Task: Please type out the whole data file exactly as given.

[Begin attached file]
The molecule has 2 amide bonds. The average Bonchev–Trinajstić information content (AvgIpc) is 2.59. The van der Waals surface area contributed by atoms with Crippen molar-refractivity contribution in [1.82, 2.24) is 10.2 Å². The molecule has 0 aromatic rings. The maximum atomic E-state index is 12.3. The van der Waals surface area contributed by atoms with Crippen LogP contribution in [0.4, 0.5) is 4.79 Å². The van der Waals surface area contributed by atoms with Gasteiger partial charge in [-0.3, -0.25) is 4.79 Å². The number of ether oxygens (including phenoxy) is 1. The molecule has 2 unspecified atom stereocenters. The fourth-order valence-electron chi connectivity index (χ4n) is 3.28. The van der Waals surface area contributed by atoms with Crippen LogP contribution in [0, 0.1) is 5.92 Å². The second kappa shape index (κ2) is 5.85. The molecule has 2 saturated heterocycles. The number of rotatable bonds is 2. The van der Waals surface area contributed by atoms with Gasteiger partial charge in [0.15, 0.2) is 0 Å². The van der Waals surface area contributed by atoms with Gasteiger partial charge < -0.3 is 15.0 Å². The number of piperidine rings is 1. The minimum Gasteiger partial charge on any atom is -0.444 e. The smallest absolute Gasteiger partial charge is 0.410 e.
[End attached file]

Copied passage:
The molecule has 2 amide bonds. The average Bonchev–Trinajstić information content (AvgIpc) is 2.59. The van der Waals surface area contributed by atoms with Crippen molar-refractivity contribution in [1.82, 2.24) is 10.2 Å². The molecule has 0 aromatic rings. The maximum atomic E-state index is 12.3. The van der Waals surface area contributed by atoms with Crippen LogP contribution in [0.4, 0.5) is 4.79 Å². The van der Waals surface area contributed by atoms with Gasteiger partial charge in [-0.3, -0.25) is 4.79 Å². The number of ether oxygens (including phenoxy) is 1. The molecule has 2 unspecified atom stereocenters. The fourth-order valence-electron chi connectivity index (χ4n) is 3.28. The van der Waals surface area contributed by atoms with Crippen LogP contribution in [0, 0.1) is 5.92 Å². The second kappa shape index (κ2) is 5.85. The molecule has 2 saturated heterocycles. The number of rotatable bonds is 2. The van der Waals surface area contributed by atoms with Gasteiger partial charge in [0.15, 0.2) is 0 Å². The van der Waals surface area contributed by atoms with Gasteiger partial charge < -0.3 is 15.0 Å². The number of piperidine rings is 1. The minimum Gasteiger partial charge on any atom is -0.444 e. The smallest absolute Gasteiger partial charge is 0.410 e.